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Friday, June 29, 2007

Death of a Migrant Worker - Anil Netto (malaysiakini)

Death of a migrant worker
Anil Netto
Jun 29, 07 12:53pm



He died a lonely death in a budget hotel room in downtown George Town earlier this month, far away from home. The death went unreported in the local media and unnoticed by most Malaysians.

But what drove this worker from India in his mid-20s to take his life, assuming there was no foul play? Undertakers told IPS that the death certificate indicated the cause of death as hanging. His body was sent home to India on Jun 10.

It was over a year ago that Vipin V Nair arrived in Malaysia with others from Kerala and Tamil Nadu states in southern India to work in a multinational contract manufacturing services firm in the southern Malaysian state of Johor. The firm employs some 300 workers from India, about 50 of them from Kerala state.

The Kerala workers told IPS that they were promised by recruitment agents in India a basic monthly wage of RM650 (US$190) plus overtime once they arrived in Malaysia. Many of them had to fork out close to Rs 100,000 (US$2,500) each as fees to agents in India acting on behalf of Malaysian agents.

Some of the workers pledged their properties, others borrowed from money lenders or relatives. But when they arrived in Malaysia, they were shocked to find that the basic monthly wage was only RM420 (US$120) plus overtime - an all too common predicament for migrant workers here.

'Vipin was crying'

Complaints among migrant workers include unpaid wages, wages less than what had been promised and job descriptions different from what had been told to the workers in their home countries, said Florida Sandanasamy, programme officer with the migrants' rights group Tenaganita. In one case she highlighted, a group of farmers from Punjab was asked to climb a cable tower to do some repair work.

"We must have a standardised contract and this must be attested to by the respective embassies and high commissions,'' Sandanasamy said. "The Indian high commission, for instance, does not have a list of Indian workers in Malaysia nor do they know how many are working here.''

‘‘Vipin was crying (in his heart) when he first arrived,'' a colleague from Kerala recalled, as it dawned on him and his fellow migrant workers they would have to work at least two years before they could save enough to cover the agents' fees that they had paid in India. By the time the workers pay for their living expenses, send money to their families in India there is little left over. The work was also a lot tougher than what they had been told.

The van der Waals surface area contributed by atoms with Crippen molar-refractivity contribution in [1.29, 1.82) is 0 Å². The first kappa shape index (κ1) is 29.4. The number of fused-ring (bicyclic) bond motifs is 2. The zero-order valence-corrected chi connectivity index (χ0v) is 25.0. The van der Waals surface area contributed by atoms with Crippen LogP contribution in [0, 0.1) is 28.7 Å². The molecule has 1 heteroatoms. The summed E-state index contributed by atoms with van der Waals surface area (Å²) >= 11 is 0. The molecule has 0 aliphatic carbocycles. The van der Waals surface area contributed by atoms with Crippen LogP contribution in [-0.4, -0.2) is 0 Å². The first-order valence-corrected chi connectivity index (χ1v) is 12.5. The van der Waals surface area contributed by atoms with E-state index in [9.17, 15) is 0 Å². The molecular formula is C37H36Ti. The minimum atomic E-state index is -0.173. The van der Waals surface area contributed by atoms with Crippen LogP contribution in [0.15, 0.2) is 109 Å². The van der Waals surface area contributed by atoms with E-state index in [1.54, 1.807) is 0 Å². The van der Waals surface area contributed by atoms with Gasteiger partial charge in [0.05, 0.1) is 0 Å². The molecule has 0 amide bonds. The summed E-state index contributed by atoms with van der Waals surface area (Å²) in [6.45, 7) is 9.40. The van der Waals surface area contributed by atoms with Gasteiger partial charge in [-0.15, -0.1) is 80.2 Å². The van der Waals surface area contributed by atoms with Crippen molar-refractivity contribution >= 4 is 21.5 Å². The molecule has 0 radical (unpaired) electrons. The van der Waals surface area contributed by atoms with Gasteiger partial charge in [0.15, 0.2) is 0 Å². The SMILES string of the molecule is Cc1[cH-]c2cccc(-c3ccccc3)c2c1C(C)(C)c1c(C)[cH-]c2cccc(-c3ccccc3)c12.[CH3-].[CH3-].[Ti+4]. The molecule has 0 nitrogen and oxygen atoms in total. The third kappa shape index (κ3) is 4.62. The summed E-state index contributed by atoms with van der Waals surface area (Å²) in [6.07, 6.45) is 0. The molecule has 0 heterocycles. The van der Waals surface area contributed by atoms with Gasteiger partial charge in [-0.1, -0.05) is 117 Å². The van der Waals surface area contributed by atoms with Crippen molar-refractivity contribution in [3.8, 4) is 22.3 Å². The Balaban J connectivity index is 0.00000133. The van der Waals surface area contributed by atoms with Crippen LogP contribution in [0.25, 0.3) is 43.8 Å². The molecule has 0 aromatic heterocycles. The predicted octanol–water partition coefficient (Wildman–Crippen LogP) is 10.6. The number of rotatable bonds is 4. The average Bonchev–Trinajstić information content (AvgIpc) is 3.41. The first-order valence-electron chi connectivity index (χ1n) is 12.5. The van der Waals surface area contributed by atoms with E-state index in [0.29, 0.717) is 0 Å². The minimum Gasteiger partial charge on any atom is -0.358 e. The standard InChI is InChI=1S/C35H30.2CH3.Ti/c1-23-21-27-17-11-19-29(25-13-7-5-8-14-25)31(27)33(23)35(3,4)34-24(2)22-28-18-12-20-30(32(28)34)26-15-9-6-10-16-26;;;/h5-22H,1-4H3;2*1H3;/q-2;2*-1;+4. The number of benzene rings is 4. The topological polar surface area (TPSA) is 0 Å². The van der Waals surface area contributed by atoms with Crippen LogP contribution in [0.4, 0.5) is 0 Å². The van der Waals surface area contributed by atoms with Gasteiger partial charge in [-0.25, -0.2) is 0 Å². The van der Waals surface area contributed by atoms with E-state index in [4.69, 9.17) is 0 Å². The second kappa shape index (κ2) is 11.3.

‘‘It is extremely hot,'' another worker told IPS. ‘‘We cannot bear it.'' Vipin was one of the more fortunate ones, working in the air-conditioned machining section. Still, it was all a far cry from what the agents in Chennai, Bangalore and Kerala had promised them. ‘‘They (agents) told different stories to different people,'' said a colleague. ‘‘The workers were told that they would be working in an air-conditioned environment (only certain parts of the plant are air-conditioned), that it was a simple job and easy work. But when they came here, they found themselves trapped,'' he said.

Employers retain their workers' passports, making it very difficult for them to return home before the end of their three-year contract period. Moreover, if the workers want to leave, they are often asked to immediately repay in full the annual foreign workers' levy that their employer pays to the government, which is usually recovered through the monthly wage deductions of around RM120 (US$35).

Workers are also reluctant to return home earlier than scheduled because many of them are heavily indebted at home, having borrowed money to pay the agents' fees. Generally, many of them are afraid to complain as they may be sent back or asked to absorb the costs incurred, without any breakdown being given.

The colleague told IPS that Vipin had wanted to look for another job elsewhere in Malaysia through "a friend" - which is usually not allowed as work permits tie the workers down to a specific employer. In Vipin's case, he had to pay his employer a sum of money to retrieve his passport before he left the firm. A company spokesman said Vipin had wanted to go on a short holiday and the money for the passport was collected as a deposit or guarantee. Whatever the case, ''he was very happy when leaving,'' said the colleague.

Cheated by agents

Vipin left the firm in Johore before the end of May. A few days later he was found dead in the hotel in Penang. What happened in between is unclear.

''Put it this way, I am not surprised,'' Ruth Paul of the Migrant Workers' Support Centre on mainland Penang said of Vipin's hanging. Migrant workers from India who are already in Malaysia are more vulnerable to exploitation and cheating than other nationalities, she told IPS. ''In some cases, they are cheated a second time by local Indian Malaysians who prey on these workers and promise them a better job and better salary only for them to be dumped, duped or exploited,'' said Paul.

‘'When the workers go and complain or bring their plight to their superiors' attention, they are threatened or beaten. Or they run away (and become undocumented or "illegal"). The majority of such workers from India, Pakistan, Bangladesh and Vietnam who are caught by the authorities are those who have been outsourced and cheated by agents on both sides,'' Paul said.